In the Netherlands, SWOV annually assesses the number of serious road injuries based on two sources:

  • Database of registered road crashes in the Netherlands (BRON).

    In BRON, the Ministry of Infrastructure and Water Management collects and publishes road crash data based on police registration, notifications by road inspectors of the Dutch national road authority and information from media reports. This database contains information on crash characteristics such as road design features, vehicle characteristics and casualty information. BRON does not contain reliable information about injury severity, and a lot of casualties are missing, particularly those resulting from crashes not involving a motor vehicle.

  • The national hospital discharge register (LBZ)
    LBZ is a database maintained by Dutch Hospital Data (DHD). It contains injury data of patients discharged after hospitalisation. Examples of data that are registered are crash type, injured body parts and injury types. LBZ contains little information about the crash itself; for example, the crash location is not recorded in LBZ. We assume that LBZ contains all road casualties admitted to hospital. Yet, in the database, not all casualties are identifiable as road casualties. Approximately 95% of serious road injuries can be found in LBZ [1].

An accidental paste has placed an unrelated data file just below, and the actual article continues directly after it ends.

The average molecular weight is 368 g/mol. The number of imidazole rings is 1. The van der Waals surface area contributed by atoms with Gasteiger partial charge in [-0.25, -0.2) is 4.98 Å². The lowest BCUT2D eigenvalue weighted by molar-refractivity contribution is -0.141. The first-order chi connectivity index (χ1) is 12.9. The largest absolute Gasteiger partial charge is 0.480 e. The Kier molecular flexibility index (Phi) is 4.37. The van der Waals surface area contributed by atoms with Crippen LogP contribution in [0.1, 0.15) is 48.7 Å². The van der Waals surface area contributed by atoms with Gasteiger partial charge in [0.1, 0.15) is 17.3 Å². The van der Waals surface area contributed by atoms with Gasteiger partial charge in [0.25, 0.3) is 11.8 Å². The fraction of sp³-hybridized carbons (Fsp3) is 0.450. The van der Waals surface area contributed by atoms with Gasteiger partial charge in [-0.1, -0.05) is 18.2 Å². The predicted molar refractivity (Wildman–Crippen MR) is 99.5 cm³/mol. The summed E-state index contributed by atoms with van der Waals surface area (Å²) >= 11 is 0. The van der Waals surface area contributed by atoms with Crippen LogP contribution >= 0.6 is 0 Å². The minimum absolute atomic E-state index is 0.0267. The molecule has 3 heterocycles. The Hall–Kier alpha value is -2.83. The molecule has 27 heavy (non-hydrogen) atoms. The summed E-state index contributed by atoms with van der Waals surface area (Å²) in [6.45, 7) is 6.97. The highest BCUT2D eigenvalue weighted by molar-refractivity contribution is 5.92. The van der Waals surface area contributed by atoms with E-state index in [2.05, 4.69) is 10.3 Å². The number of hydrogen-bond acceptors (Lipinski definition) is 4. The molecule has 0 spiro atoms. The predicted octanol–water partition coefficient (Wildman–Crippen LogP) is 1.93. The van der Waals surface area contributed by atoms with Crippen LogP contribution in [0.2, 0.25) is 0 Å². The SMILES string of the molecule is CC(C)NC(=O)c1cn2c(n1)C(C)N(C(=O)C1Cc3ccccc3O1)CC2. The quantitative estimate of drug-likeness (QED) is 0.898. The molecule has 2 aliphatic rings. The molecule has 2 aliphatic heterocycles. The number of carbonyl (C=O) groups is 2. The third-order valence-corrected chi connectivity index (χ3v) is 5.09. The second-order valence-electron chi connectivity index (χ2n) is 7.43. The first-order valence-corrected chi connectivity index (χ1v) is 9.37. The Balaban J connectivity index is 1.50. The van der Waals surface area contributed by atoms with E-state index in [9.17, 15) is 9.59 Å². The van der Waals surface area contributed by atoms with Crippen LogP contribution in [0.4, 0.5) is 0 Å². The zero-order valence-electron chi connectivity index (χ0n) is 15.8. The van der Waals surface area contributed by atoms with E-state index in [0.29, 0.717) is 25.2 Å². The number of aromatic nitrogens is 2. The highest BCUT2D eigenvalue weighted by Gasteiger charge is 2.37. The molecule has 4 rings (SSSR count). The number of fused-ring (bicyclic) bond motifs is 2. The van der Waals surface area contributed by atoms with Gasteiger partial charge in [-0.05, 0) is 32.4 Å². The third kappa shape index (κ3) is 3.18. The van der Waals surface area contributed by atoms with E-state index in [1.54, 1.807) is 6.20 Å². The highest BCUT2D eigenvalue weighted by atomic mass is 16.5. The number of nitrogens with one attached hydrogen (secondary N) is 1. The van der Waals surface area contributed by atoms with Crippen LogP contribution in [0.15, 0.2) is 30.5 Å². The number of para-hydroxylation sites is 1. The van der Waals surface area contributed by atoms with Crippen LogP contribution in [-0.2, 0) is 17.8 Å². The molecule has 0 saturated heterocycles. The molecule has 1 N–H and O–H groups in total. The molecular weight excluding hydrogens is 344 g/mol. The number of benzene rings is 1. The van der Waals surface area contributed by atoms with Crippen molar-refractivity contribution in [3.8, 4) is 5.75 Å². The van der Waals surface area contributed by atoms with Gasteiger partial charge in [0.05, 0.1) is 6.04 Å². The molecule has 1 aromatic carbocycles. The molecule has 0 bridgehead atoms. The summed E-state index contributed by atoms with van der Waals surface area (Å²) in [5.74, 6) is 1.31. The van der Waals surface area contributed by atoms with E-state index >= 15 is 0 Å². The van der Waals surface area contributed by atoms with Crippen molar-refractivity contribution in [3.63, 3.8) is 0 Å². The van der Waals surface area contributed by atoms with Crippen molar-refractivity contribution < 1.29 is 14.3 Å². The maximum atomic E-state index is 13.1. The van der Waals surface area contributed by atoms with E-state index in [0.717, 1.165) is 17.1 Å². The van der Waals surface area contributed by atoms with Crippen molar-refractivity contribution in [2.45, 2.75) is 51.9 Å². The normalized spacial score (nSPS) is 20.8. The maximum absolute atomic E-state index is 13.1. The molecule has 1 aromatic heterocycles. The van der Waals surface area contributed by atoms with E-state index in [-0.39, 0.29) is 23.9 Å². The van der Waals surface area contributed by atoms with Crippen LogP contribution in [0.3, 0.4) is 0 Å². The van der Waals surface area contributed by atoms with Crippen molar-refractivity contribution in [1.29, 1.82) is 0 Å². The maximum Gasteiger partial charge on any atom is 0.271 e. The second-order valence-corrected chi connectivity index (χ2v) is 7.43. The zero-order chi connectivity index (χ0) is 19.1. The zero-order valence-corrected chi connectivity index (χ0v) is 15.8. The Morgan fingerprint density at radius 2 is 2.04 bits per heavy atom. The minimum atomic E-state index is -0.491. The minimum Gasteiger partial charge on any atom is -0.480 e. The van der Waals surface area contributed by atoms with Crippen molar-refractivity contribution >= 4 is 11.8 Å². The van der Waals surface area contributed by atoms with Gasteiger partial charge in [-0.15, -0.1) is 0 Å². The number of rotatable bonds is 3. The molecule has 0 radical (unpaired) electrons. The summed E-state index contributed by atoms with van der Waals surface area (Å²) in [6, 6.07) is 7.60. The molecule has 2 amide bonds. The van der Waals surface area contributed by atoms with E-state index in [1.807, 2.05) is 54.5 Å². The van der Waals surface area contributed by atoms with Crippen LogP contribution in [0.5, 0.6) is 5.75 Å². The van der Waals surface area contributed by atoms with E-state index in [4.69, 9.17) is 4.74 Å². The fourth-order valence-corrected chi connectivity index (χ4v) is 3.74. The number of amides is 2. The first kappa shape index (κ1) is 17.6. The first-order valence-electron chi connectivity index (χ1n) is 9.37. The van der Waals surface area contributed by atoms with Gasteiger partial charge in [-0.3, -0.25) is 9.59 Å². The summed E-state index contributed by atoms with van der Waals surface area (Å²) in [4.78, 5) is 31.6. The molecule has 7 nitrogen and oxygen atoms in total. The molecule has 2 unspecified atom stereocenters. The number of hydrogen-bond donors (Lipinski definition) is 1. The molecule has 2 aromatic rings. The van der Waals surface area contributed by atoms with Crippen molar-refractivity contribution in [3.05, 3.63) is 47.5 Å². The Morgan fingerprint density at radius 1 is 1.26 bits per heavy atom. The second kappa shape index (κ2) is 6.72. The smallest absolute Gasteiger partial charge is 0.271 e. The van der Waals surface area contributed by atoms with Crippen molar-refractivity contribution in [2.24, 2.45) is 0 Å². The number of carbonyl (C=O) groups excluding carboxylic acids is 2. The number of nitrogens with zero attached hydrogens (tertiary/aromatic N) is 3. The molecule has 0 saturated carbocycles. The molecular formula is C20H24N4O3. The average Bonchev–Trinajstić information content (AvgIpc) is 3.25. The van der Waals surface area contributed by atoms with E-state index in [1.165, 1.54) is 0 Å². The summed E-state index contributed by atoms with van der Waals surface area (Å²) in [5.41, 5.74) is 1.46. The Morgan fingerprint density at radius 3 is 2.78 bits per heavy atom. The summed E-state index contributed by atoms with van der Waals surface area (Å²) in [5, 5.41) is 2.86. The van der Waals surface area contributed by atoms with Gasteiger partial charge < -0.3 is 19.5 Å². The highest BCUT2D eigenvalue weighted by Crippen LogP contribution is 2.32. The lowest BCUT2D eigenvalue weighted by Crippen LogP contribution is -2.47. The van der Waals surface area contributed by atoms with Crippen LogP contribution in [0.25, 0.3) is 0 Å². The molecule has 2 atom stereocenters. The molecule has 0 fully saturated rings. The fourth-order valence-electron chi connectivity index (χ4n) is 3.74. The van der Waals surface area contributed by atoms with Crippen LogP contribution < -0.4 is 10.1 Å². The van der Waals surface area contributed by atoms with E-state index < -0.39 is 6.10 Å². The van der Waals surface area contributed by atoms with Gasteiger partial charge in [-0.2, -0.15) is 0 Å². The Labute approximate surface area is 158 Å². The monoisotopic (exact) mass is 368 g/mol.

SWOV estimates the number of serious road injuries in the Netherlands by linking and analysing the data from both data sources, and also estimates how many serious road injuries are missing in both databases or cannot be recognised as such [1].